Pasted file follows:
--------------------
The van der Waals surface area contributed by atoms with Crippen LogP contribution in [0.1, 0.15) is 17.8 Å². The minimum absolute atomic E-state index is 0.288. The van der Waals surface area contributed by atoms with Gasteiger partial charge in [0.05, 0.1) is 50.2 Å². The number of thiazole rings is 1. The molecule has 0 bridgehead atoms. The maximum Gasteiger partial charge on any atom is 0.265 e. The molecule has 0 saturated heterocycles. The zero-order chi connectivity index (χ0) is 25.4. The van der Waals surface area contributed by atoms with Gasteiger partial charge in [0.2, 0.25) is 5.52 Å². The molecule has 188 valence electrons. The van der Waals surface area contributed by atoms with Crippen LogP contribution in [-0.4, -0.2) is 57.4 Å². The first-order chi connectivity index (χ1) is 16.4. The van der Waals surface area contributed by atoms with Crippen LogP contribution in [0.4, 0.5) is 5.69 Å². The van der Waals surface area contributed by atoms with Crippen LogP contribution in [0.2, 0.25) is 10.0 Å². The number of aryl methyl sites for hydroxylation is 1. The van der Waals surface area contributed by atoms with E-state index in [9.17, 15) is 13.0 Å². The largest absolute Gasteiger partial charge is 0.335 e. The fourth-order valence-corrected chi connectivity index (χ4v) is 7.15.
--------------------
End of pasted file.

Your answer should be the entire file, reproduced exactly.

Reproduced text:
The van der Waals surface area contributed by atoms with Crippen LogP contribution in [0.1, 0.15) is 17.8 Å². The minimum absolute atomic E-state index is 0.288. The van der Waals surface area contributed by atoms with Gasteiger partial charge in [0.05, 0.1) is 50.2 Å². The number of thiazole rings is 1. The molecule has 0 bridgehead atoms. The maximum Gasteiger partial charge on any atom is 0.265 e. The molecule has 0 saturated heterocycles. The zero-order chi connectivity index (χ0) is 25.4. The van der Waals surface area contributed by atoms with Gasteiger partial charge in [0.2, 0.25) is 5.52 Å². The molecule has 188 valence electrons. The van der Waals surface area contributed by atoms with Crippen LogP contribution in [-0.4, -0.2) is 57.4 Å². The first-order chi connectivity index (χ1) is 16.4. The van der Waals surface area contributed by atoms with Crippen LogP contribution in [0.4, 0.5) is 5.69 Å². The van der Waals surface area contributed by atoms with Crippen LogP contribution in [0.2, 0.25) is 10.0 Å². The number of aryl methyl sites for hydroxylation is 1. The van der Waals surface area contributed by atoms with E-state index in [9.17, 15) is 13.0 Å². The largest absolute Gasteiger partial charge is 0.335 e. The fourth-order valence-corrected chi connectivity index (χ4v) is 7.15.